Vegan Food Wraps
The vegan food wrap! Beautiful, vibrant, Australian made, these Wax Wraps are 100% vegan, eco-friendly, and 100% biodegradable. A great alternative to single-use plastic, zip-lock bags, and cling wrap. They are also breathable, meaning that they mimic the natural properties of food skins and peels. This will keep your food fresher, crisper, and tastier for longer.
Australian design printed on 100% GOTS certified organic cotton, Candelilla Wax, Organic Cocoa Butter, Australian Jojoba Oil, Organic Coconut Oil, Dammar Resin.
Wash in cool, soapy water. Do NOT use hot water. Drip-dry in the dish rack. Do NOT use solvents, acids, vinegar, or bleach. Keep away from the oven, microwave, and sources of heat. Do NOT cover hot bowls or hot food. Do NOT use on raw meat, raw poultry, or raw fish. Lasts up to 6 - 12 months when used as directed.
Pack of 3:
- Small (17x17cm)
- Perfect for cut fruit like avocados, pears, apples, bananas, cover almost any small bowl
Sandhills Design - All designs owned by Damien & Yilpi Marks.
This beautiful image depicts the Sandhills of Damien's country. Mount Liebig, towards Papunya. When you see the hills from a distance, the wind blows through the sands, making the hills move and change form. The wind makes ripples, undulations and ridges in the sand in the same shapes and patterns that can be seen in this painting. These sandhills are a common sight around Papunya, some of the hills are so large they can only be walked across. In between the sandhills are dry claypans and rockholes.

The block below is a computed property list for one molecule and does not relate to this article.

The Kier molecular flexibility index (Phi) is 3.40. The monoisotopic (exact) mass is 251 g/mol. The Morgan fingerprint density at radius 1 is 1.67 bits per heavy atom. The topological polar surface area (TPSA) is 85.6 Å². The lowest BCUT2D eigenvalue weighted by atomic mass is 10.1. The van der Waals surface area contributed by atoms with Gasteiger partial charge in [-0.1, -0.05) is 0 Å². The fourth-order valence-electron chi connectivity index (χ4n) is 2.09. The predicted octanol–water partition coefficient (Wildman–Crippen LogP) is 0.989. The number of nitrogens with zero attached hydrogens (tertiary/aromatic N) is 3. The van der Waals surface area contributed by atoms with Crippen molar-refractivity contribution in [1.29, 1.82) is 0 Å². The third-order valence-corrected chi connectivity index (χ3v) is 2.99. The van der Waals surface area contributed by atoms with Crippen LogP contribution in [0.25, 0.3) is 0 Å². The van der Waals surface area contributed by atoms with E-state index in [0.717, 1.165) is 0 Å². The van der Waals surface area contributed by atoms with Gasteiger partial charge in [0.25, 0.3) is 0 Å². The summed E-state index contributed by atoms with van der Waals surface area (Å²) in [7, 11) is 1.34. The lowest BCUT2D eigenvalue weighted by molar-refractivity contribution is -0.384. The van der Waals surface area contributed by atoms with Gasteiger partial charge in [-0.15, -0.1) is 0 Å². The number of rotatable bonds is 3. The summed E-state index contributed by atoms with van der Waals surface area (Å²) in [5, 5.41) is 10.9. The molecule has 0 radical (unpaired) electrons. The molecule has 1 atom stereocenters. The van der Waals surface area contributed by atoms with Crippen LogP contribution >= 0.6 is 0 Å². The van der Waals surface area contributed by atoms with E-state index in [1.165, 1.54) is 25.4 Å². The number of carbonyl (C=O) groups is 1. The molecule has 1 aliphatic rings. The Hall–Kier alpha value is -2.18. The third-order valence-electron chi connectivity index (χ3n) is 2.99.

- Medium (30×35)
- Great for leftovers, medium bowls, cut cauliflower and cabbage
Family and Country Design - All designs owned by Damien and Yilpi Marks.
This is a teaching painting, describing a dry season in Damiens homeland, Mount Liebig, in the Northern Territory. It illustrates aspects of landscape and culture that was told to Damien by his great-grandparents. Women sit with children collecting bush potatoes (the red shapes at the top of the painting) and are preparing for inma (ceremony). One man, wati, sits down with his waru (spear). Controlled burnings are taking place as the spinifex is dry, and this means good fruits can grow. The small star-like symbols represent womens body paint that the women paint on each other for inma. A dry creekbed runs through the painting (in red and white), and there are cracks in the claypans, dried rockholes (tjukula), and sandhills (tali).
- Large (34x34cm)
- Perfect for sandwiches, large bowls, celery, bread, cut pumpkin
Dry Time of Year Design - The design is owned by Damien and Yilpi Marks.
This is a very detailed painting which describes a dry time of year in Damien’s homeland, Mount Liebig. The painting illustrates aspects of landscape and culture around that area that was told to Damien by his great-grandmother and great- grandfather. There are women sitting with their children collecting bush potatoes (the mass of red shapes at the bottom of the painting). The women are talking and getting ready for a ceremony. There is one man (wati) sitting down with his waru (spear). The spinifex is dry and so the man is walking around making bushfires. He is a good man, he is undertaking controlled burnings so the spinifex burns up and then good fruits can grow after this. There are several symbols in this painting. The small sun-like symbols represent women’s body painting – these are the images the women are painting on each other as they sit down ready for inma – traditional ceremony. There is a dry creek bed running through the painting (in red and white), and there are cracks in the ground and claypans. There are also dried rockholes (tjukula), and next to them are tali – sandhills.